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What is earwax and how does it form?
Even though it is pretty disgusting it does some good stuff. Ear wax is known more formally as cerumen. It is produced by glands in your ear called aprocine glands, which are also called ceruminious glands. You can think of them as like sweat glands.
Ear wax is made up of secretions from this gland along with pieces of dust, dead skin cells, hairs, and foreign bodes trapped in the ear canal (stuff that gets into your ears that’s not supposed to be there). There are two types of ear wax–dry and wet. Older people have drier, harder, more brittle ear wax, whereas kids usually have wetter ear wax (I bet this is more than you wanted to know). It seems that when cerumen is freshly secreted it has a semi-liquid form, but it gets harder over time, which may explain why, by the time, you notice it, it is hard, and perhaps crumbly.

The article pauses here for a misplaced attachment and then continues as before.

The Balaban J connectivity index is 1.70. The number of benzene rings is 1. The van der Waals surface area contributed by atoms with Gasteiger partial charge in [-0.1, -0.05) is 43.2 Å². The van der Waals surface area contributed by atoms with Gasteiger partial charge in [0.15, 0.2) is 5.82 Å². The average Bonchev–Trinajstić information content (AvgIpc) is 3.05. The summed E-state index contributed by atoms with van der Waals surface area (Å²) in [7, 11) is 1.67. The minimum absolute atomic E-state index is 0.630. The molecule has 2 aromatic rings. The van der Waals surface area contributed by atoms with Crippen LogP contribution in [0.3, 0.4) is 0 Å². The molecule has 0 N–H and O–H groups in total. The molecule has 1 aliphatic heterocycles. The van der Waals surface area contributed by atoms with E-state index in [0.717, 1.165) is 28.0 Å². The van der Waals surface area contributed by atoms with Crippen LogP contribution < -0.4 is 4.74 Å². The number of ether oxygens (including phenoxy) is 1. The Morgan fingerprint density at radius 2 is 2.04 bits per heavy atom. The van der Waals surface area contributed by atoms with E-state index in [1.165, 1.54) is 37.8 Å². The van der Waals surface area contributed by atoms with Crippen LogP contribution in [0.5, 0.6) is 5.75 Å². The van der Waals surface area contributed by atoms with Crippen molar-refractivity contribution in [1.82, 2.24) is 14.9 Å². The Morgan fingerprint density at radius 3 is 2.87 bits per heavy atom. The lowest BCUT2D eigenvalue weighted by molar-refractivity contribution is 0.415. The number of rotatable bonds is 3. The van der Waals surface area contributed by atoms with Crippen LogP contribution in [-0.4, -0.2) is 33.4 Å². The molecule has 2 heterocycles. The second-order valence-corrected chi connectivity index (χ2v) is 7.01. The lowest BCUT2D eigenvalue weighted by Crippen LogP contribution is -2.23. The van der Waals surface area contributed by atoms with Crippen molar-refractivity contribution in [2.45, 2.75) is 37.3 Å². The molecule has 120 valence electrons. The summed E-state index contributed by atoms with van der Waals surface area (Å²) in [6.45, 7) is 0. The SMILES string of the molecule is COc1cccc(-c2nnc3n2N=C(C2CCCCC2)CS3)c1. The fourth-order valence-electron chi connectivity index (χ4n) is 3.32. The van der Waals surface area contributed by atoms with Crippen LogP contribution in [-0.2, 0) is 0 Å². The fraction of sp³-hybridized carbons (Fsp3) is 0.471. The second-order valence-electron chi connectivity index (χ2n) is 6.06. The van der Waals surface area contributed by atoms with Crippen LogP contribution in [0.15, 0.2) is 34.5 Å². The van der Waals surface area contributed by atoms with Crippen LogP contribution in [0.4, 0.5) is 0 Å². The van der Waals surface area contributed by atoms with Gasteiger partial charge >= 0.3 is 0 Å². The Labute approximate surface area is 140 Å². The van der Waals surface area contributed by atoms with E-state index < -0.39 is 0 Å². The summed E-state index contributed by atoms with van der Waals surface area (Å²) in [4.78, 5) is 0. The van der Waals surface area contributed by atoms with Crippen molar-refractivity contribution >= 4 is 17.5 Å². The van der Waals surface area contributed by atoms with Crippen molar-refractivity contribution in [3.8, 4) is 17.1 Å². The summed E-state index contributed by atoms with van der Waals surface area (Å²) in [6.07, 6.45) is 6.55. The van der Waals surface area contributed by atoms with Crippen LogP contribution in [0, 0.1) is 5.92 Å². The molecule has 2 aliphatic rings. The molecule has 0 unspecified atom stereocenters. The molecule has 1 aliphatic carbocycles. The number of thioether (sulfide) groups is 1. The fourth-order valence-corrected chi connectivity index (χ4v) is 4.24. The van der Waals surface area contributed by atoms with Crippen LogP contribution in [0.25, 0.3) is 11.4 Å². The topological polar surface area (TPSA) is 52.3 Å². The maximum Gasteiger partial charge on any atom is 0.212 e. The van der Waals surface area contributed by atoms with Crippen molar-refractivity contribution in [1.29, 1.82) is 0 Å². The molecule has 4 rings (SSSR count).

As it travels from deep inside your ear canal to your outer ear, cerumen lines the ear canal, preventing your ears from being dry and itchy. That’s one of the good things it does. It also repels water and prevents insects from getting inside your ear. One scientist calls it “flypaper.” Lovely, huh? Some scientists also believe that ear wax has anti-fungal properties, meaning that it may prevent fungus and bacteria from developing in your ear canal.
Answer provided by Dr. Universe
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